Hydroelectric power project
The Xe-Pian Xe-Namnoy Power Company’s (PNPC) 410MW Xe Pian Xe Namnoy hydroelectric power project is located in the southern region of Lao People’s Democratic Republic (Lao PDR). On completion, it was estimated that it would have an annual energy generation of approximately 1,860GWh.
However, workers discovered late on 22 July 2018 that one of the three auxiliary dams within the colossal project was damaged and began evacuating people living in the nearby villages. The dam collapsed the following day, sending a wall of water into six surrounding villages.
By 25 July, 20 people had been killed by the water, with a further 100 or more missing and nearly 7,000 having lost their homes. An estimated 175 billion cubic feet (BCF) of water was released from a tributary of the Mekong River.
The hydroelectric project, which was estimated to cost $1.02bn, was the first build-operate-transfer (BOT) ever undertaken by the Korean companies in Laos.
The feasibility study for the hydroelectric project was completed in November 2008. The construction of the project began in February 2013 and the dam was 90% complete at the time of the collapse.
In April 2020, authorities of the southern province signed a deal with the project developers for the compensation and rehabilitation of the flood victims. The total costs were estimated to be $91.7m.
A compensation amount of up to $52.6m would be paid for the deceased and impacted assets of the affected villagers and businesses while up to $39.1m would be spent on rehabilitation work, including the restoration of public infrastructure.
The construction of 700 houses for the flood victims also began in July 2020 with compensation money from Xe-Pian Xe-Namnoy Power Company Limited and SK Engineering and Construction. As of January 2021, 496 houses had been completed with another 56 homes expected to be finished within the year.
The Xe Pian Xe Namnoy hydroelectric power project is located on the Bolaven plateau, approximately 550km southeast of the capital Vientiane city of Laos. The project was being developed on a 238ha land leased for a period of 32 years.
The project includes the construction of three dams, namely Houay Makchan Dam, Xe Pian Dam and Xe-Namnoy Dam along the Mekong River. In addition, the project entails three auxiliary or saddle dams such as the failed Saddle Dam D. It includes a large storage reservoir on the Xe Namnoy River, underground tunnels, shaft waterways and an open-air powerhouse featuring four generator units (three Francis turbines and one Pelton turbine).
The Xe Namnoy reservoir was designed to be 73m-high and 1,600m-long, with the capacity to store approximately 1,043 million cubic metres (Mm³) of water. Approximately 1,000Mm³ of water will be collected from Houay Makchan and Xe Pian catchments and stored at the Xe Namnoy reservoir.
The powerhouse, which was located at the base of the valley, would generate power using gravitational force of fall and flowing water from a height of 630m. The water would then flow through the tailrace channel to be discharged into the Xe Kong River.
PNPC intended to transit the power generated at the Xe Namnoy powerhouse to the Electricity Generating Authority of Thailand (EGAT) through a 230/500kV transmission line and to Electricité du Laos (EdL) through a 115kV transmission line.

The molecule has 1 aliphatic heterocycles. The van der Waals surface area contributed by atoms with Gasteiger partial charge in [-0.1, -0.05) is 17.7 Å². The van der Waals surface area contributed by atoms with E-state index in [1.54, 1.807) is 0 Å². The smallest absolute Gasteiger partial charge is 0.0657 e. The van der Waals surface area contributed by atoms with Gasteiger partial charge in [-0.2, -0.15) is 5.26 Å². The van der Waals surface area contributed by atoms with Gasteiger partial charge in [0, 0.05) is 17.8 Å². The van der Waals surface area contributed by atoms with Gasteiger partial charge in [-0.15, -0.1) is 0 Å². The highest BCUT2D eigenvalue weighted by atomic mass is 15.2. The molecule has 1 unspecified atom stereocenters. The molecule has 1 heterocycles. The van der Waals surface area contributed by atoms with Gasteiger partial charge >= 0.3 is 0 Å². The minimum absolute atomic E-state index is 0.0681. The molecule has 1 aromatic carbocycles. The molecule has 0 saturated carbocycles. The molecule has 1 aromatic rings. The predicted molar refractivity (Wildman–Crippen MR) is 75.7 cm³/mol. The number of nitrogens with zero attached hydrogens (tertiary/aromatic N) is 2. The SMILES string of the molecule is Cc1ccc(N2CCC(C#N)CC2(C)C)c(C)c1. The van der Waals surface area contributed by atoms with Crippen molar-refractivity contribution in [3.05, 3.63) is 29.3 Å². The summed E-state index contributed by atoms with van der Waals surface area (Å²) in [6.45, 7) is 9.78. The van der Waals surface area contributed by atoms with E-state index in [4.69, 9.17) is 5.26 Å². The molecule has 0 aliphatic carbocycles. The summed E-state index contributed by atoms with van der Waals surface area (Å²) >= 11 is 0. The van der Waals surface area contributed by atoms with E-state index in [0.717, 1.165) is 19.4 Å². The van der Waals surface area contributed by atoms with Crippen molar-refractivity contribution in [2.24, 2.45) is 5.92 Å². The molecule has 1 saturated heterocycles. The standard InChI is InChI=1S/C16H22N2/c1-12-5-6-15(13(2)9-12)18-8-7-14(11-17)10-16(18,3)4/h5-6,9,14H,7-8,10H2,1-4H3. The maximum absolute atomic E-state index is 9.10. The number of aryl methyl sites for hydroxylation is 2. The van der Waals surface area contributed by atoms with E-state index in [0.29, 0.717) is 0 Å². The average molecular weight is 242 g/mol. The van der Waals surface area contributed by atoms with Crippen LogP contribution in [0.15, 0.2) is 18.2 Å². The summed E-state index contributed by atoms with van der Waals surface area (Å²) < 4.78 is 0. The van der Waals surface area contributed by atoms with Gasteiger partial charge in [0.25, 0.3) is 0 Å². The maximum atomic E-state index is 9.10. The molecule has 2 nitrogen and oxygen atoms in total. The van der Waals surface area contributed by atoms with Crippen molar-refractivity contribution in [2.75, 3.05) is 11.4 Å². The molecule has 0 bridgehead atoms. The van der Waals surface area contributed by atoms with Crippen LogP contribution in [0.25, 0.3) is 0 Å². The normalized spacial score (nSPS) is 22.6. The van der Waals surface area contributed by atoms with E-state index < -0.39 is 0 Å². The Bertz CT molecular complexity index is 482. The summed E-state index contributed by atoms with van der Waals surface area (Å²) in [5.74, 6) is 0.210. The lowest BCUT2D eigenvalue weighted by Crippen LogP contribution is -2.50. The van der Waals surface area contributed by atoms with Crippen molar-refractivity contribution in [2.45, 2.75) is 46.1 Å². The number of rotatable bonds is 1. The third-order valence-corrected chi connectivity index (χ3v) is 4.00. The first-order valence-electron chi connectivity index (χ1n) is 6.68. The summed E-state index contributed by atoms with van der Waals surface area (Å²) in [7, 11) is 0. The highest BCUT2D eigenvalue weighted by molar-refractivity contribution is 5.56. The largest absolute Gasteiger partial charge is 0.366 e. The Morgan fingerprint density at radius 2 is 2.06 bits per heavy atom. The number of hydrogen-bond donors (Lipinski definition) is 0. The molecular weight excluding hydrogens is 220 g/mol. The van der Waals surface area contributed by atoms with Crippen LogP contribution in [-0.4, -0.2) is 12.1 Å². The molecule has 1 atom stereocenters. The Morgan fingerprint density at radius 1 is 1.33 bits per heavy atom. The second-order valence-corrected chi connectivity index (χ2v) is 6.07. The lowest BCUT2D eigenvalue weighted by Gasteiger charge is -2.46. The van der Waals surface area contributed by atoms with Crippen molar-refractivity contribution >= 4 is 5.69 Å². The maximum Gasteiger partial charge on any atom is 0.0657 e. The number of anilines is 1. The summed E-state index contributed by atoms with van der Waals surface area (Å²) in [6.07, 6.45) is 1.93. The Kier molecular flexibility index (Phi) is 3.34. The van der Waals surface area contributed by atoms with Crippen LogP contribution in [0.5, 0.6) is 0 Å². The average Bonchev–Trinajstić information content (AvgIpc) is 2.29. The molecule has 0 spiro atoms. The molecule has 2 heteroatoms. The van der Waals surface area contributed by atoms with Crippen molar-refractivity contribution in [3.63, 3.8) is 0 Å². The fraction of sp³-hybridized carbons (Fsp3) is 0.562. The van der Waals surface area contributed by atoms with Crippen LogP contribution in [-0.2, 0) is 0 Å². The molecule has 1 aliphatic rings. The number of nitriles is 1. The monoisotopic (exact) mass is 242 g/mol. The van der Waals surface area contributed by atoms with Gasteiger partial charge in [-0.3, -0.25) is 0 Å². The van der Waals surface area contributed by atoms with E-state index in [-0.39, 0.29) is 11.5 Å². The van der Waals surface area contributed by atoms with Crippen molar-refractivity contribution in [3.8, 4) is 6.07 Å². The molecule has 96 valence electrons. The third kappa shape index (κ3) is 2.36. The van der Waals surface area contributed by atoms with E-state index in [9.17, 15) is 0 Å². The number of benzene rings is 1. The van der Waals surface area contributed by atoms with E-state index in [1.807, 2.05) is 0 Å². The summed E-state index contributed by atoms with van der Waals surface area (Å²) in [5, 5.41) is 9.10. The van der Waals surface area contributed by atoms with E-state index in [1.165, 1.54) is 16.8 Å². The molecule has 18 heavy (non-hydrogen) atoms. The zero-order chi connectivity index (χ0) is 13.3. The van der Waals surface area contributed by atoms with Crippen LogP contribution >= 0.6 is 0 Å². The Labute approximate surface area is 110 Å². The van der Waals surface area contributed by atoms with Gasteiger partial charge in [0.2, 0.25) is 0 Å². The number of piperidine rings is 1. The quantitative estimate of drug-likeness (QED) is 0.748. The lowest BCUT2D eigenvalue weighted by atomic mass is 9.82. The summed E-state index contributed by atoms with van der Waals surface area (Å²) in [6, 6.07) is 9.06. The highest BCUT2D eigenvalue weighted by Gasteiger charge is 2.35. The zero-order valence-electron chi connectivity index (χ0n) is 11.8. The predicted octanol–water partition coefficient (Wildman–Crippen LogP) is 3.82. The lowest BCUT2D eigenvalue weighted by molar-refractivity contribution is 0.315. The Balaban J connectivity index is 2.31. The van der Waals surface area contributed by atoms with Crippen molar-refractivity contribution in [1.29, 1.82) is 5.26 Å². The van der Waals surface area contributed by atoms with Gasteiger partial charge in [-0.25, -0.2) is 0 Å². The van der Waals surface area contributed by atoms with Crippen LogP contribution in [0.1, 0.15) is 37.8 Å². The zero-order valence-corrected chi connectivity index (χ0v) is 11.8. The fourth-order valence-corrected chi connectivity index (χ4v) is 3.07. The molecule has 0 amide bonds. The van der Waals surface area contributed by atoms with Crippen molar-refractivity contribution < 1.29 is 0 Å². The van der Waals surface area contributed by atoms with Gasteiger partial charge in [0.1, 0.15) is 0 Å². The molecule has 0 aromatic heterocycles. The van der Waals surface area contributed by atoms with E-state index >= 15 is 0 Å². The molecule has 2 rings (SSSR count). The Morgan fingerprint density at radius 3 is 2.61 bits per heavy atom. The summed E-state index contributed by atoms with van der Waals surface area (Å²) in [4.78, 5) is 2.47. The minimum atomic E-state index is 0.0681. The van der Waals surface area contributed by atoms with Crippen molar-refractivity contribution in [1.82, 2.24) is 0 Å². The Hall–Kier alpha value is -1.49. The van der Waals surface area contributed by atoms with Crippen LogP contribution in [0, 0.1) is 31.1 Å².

Out of the 410MW produced, 370MW was destined for EGAT under a 27-year power purchase agreement signed in November 2012 and the remaining 40MW for EdL.
The Xe Pian Xe Namnoy project is the first major power investment in Laos by South Korean sponsors SKE&C and KOWEPO.
The project achieved financial closure in February 2014 and is financed through 70% debt and 30% equity. Debt financing of approximately $737.5m is provided by a syndicate of Thai financial institutions, including the Bank of Ayudhya (BAY), the Export-Import Bank of Thailand (EXIMBANK), the Krung Thai Bank (KTB) and the Thanachart Bank (TBank).
The project developer PNPC is a joint venture formed in March 2012 by SK Engineering and Construction (SK E&C), Korea Western Power (KOWEPO), Ratchaburi Electricity Generating Holding (RATCH) and Lao Holding State Enterprise (LHSE). SK E&C holds a 24% stake in PNPC, LHSE a 26%, and RATCH and KOWEPO equally own the remaining share in the power plant.
PNPC will transfer the operations and management of the project to the Government of Laos upon the completion of the 27-year concession period.
SK E&C was awarded the engineering, procurement and construction contract for the project construction while KOWEPCO was awarded the operations and maintenance contract for 27 years. Ratch is responsible for the supervision of the project construction.
Tractebel Engineering (TE) was engaged in the construction of the hydropower plant. The financial advisors for the project ate the KTB Advisory, Australia and New Zealand Banking Group (ANZ) and EXIMBANK.
SK E&C awarded a civil works sub-contract to Right Tunnelling for the construction of high and low-pressure tunnels.
TEAM GROUP prepared the basic design and tender documents, along with the environmental impact assessment for the project. ATT Consultants were engaged in designing the transmission system model, which will enable the transfer of power to Thailand.
AF Consult was contracted to conduct pre-feasibility and feasibility studies, engineering for basic design and tender documents, environmental and social management aspects, and provide support services for finalising the concession and power purchase agreements.
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